Pre-GDPR warning as UK SME fined £60,000 for cyber security failings
As cybersecurity hacks, breaches and failings go, high profile cases like Wonga, Debenhams and TalkTalk – and with the scourges of ransomware outbreaks Wannacry and Petya, a data breach at a small UK-based video company might be seen as trivial by comparison.
But that’s not the way the Information Commissioner’s Office (ICO) saw it when handing out a fine of £60,000 for what it described as “basic” cyber security failings by Boomerang Video.
IT sector events, blogs, mags and social media have been bursting with warnings about GDPR, ransomware, cyber crime, risks, vulnerabilities and technologies to prevent, fix or resolve them.
Yet it seems the message still hasn’t sunk in.
At least not with everyone.
Let’s be clear about what the message actually is.
If your organisation holds data on customers, and you fail to take proper precautions to protect that data, and you get hacked, and your customer data gets stolen – you are going to get hit with a fine. Probably.
It raises the question of ‘why’ company directors, IT teams and other professionals who have a basic duty to safeguard customer data are not listening.
One possible reason is the ‘too many experts’ syndrome.
Data security experts have been accused of prowling around this topic for years, just waiting to pounce and point the finger. This, say some, leads to ‘warning fatigue’. You hear it so many times that eventually it just starts to bounce off you and you become hardened to the messages.
Time to think again.
This £60,000 fine comes on the back of other incidents of customer data loss, where the companies responsible were given a warning by the ICO for not properly informing customers in the aftermath.
It seems that this may be one of the first examples of a fine being levied specifically for cyber security failings i.e. for failing to take the proper steps to prevent sensitive personal data from being hacked – marking a major step change in the security legislation landscape.
Speaking about the ruling, Sally Anne Poole, Enforcement Manager at the ICO said:
“Boomerang failed to take basic steps to protect its customers’ information from cyber attackers. Had it done so, it could have prevented this attack.”
Apparently, the ICO found that there was a coding error on the login page of Boomerang’s website which was exploited by a SQL injection.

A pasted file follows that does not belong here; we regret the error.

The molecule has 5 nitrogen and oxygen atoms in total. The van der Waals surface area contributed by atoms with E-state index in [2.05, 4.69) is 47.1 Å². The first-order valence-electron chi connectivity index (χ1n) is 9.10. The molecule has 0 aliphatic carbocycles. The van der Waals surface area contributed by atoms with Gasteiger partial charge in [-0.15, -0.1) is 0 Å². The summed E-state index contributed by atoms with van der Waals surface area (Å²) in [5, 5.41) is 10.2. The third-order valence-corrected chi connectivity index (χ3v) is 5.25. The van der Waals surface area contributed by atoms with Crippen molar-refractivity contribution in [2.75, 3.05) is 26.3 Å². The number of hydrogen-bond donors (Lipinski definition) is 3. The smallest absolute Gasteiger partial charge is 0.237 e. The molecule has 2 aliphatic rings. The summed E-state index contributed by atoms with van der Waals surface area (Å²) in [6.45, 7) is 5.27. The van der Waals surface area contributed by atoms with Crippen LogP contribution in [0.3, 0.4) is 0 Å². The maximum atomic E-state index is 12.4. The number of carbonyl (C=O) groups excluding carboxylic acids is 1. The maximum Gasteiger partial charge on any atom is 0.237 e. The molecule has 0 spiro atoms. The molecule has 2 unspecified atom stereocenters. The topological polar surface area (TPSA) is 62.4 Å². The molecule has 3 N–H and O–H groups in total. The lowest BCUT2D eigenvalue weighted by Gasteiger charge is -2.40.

Using this as a way in, the hacker was able to obtain username and password details of staff to an admin area of the website and from there, gained access to the customer data.
Its statement (available on its website), the ICO explains that: “The attacker was able to query the customer database and download text files containing 26,331 cardholder details (including name, address, primary account number, expiry date and security code)”.
Further extracts from the ICO statement show that the company:
- Failed to carry out regular penetration testing on its website that should have detected errors
- Failed to take appropriate technical measures against the unauthorised or unlawful processing of personal data
- Failed to ensure that the password for the [website] account was sufficiently complex
- Failed to keep the decryption key secure and prevent it being accessed by the attacker
Describing the failures in her statement, Sally Anne Poole continued:
“Boomerang Video failed to take basic steps to protect its customers’ information from cyber attackers. Had it done so, it could have prevented this attack and protected the personal details of more than 26,000 of its customers.”
“Regardless of your size, if you are a business that handles personal information then failure to take responsibility will land you with a cyber attack fine. And with GDPR coming into force next year, a cyber attack fine could become a lot higher.”
What this means
Businesses need to learn from this example and ensure that their data protection measures are robust enough to comply with ICO guidelines.
Data security is no longer a tick in the box exercise and needs to be taken very seriously.
With GDPR looming on the near horizon, it is no longer good enough to have half measures in place to protect critical data.
There’s little doubt that much has been made of Boomerang’s failings as an example to other small firms that perhaps felt that data security requirements or GDPR does not apply to them.
In fact Sally Anne Poole of the ICO summed this up herself, stating:
“Regardless of your size, if you are a business that handles personal information then data protection laws apply to you”.
The ICO offers a range of guidance resources to help businesses ahead of the GDPR coming into force on 25 May 2018 on its website.
Or for a quick overview of the “what, when and how” of GDPR compliance, read this short GDPR guide for IT Managers posted on our blog last year.
If you want an assessment of your readiness for GDPR – or any other advice about your current data security set up, simply contact Foursys.
Speak to a Foursys security expert now to arrange a review of your network security infrastructure and systems. Call now on 01284 788900 to find a security solution that’s right for your organisation.